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1. Basic Genetics 1

2. Basic Genetics 2

3. The Pigeons & Humans

4. Mutation & Natural Selection

5. Pigeon Colors 1

6. Pigeon Colors 2

7. Pigeon Patterns

8. Pigeon Eye Colors

9. X-Pigeons


er - Erratic


The erratic mutant was first documented by Robert. J. Mangile in 1983, "Erratic," a behavior mutant in the pigeon. The article, “Three New Recessive Behavior Mutants in the Domestic Pigeon”, published in Behavior Genetics by Willard. F. Hollander and Robert. J. Mangile in 1994 also reported this uncoordinated behavior in pigeons. Mangile in 1983 reported this mutant as an autosomal recessive trait and in 1994 he suggested that erratic and crazy were not alleles, despite some phenotypic similarities.

The original erratic mutation first appeared in Mangile's stock in the early 1970s. All the mutants were somewhat related, tracing to a Racing Homer male which had been introduced in 1968. A preliminary report about the erratic was published in 1983 by Mangile (RJM), and Hollander (WFH) then obtained some examples for further breeding tests. According to RJM and WFH, preliminary histological study of the brain of erratic specimens by Dr. Lyle D. Miller of the Iowa State University College of Veterinary Medicine revealed no obvious abnormality.

Adult "erratic" birds, when alarmed or excited, showed jerky movements of the head, some-times holding the head upside down over the back, and they may walk in rapid brief circles. The birds cannot fly purposefully, and they are unable to pick up food unless it is in a cup or trough. Even when they grasp a grain, it is usually flung away instead of being swallowed. However, drinking is normal, and normal copulation and other breeding activities are generally achieved.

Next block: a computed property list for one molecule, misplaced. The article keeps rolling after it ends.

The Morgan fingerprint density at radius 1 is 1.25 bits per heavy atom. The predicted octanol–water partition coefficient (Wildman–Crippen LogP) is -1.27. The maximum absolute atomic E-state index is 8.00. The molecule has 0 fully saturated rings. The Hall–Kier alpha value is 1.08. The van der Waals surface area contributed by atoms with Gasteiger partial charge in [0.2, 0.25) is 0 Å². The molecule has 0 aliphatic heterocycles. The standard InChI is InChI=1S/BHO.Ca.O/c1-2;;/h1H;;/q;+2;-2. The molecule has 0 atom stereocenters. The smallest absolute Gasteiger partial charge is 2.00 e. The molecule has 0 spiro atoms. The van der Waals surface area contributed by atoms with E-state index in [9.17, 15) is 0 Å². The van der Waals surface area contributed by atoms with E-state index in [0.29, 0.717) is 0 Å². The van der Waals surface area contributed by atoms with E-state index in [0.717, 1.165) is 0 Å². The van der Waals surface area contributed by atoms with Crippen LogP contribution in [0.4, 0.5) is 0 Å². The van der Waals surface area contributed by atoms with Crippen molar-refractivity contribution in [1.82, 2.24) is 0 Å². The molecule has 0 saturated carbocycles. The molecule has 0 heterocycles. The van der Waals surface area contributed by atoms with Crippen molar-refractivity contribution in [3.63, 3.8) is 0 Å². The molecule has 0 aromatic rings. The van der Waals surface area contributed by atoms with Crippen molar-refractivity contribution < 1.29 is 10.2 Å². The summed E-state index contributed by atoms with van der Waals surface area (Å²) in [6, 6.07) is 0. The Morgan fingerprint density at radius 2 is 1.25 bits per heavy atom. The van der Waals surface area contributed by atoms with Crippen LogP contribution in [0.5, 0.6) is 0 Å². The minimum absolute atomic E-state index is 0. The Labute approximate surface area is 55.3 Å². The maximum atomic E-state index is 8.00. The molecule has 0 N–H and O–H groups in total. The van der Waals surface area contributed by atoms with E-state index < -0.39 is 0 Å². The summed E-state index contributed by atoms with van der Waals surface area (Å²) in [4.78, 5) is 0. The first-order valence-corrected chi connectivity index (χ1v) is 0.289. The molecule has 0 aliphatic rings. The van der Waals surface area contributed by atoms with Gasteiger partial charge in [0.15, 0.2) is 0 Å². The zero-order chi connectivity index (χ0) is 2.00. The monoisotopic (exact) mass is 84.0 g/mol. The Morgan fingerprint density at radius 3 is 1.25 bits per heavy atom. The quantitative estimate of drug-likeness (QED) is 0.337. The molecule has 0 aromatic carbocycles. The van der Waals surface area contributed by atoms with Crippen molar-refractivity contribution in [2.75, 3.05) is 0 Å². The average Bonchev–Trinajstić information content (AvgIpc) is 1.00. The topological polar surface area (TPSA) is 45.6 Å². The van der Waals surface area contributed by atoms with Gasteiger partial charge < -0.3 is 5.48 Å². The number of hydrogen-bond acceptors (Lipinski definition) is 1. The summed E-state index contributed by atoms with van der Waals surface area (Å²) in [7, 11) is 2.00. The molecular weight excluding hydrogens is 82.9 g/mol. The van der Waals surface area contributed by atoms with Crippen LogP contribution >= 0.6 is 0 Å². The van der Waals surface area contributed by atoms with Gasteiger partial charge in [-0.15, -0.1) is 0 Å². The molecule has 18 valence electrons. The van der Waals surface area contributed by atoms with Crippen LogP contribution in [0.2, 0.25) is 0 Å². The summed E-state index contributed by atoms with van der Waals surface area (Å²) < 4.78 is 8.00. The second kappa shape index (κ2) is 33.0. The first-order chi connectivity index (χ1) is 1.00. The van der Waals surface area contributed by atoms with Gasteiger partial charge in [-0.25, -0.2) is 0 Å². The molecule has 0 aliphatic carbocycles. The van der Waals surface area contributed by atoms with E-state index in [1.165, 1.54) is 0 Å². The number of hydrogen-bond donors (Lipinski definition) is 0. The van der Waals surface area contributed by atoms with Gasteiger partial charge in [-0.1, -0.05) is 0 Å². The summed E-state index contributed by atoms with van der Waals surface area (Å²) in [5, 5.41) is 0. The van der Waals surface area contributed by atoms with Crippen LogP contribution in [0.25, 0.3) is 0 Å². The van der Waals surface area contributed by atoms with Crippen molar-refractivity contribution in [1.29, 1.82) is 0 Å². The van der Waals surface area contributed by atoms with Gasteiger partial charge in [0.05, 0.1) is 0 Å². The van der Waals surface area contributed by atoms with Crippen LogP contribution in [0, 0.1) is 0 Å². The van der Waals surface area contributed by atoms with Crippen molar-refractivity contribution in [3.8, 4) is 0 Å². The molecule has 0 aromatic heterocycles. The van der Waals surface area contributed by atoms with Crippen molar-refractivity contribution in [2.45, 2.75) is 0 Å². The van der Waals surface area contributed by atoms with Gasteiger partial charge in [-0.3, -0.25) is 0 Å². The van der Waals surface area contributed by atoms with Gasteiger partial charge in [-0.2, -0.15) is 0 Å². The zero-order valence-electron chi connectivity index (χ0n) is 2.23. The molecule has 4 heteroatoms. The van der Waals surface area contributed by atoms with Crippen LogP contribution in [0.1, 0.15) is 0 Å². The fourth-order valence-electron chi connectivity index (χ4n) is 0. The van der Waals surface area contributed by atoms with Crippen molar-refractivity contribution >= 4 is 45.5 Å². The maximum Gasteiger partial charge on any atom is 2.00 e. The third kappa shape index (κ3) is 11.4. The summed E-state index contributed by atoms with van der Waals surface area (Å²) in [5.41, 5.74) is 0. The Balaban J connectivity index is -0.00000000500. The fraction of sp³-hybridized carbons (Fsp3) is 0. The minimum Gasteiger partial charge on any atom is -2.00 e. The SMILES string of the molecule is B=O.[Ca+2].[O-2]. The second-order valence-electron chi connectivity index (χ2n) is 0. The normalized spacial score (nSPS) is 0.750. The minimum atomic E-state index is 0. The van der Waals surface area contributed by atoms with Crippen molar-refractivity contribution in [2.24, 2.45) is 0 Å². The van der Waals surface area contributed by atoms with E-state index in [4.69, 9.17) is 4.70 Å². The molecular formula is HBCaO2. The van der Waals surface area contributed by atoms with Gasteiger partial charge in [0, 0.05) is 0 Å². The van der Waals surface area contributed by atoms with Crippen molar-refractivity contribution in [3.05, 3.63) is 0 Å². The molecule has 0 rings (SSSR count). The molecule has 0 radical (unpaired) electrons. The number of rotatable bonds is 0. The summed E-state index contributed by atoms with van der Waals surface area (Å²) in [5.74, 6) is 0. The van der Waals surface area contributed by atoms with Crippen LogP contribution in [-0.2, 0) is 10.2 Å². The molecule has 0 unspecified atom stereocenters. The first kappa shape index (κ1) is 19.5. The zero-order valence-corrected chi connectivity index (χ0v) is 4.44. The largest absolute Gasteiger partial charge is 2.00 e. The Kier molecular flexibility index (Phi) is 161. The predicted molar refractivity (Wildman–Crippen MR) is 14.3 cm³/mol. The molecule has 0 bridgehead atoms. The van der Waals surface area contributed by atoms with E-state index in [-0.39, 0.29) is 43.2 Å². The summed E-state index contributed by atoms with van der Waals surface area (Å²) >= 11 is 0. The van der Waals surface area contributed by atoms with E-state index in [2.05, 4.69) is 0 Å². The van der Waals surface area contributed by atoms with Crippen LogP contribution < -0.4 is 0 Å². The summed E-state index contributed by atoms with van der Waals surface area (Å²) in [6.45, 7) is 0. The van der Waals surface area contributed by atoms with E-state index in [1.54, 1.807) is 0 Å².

Identification of erratic behavior in baby squabs is possible with experience, especially through their unsteady head movements. After a couple of weeks they show excessive defense action and tend to blunder out of the nest. Weaning is a very critical period (fourth-fifth week) because of difficulty in learning to eat and drink. Erratic birds do not compete well with normals in a flock situation” (Hollander, Mangile).

According to Mangile, heterozygous erratic birds seemed to be completely normal. In fact several of the heterozygotes in the Mangile’s stock have raced hundreds of miles successfully.

As of July 2014, Bob Mangile (private communication) informed me that Erratic mutants was lost due to difficulty of hand feeding them to keep them alive. According to Mangile, the Erratic birds were impossible to keep alive and very few of them managed to learn to eat. Most of them were hand fed with the hope that they would learn to eat but that didn't happen.


Hollander W. F., Mangile, R. J. (1994). Three new recessive behavior mutants in the domestic pigeon. Behavior Genetics Volume 24, Issue 2, pp 181-186.
Mangile, R. J. (1983). "Erratic," a behavior mutant in the pigeon. Pigeon Genet. News Views Comments 2:7-11.
Mangile, R. J. (2014). Private Communication.
Mangile, R. J. (1988). "Wobbly"-Is it new in pigeons?" Am. Pigeon J. Jan.: 61.

Copyright July, 2014 by Arif Mümtaz

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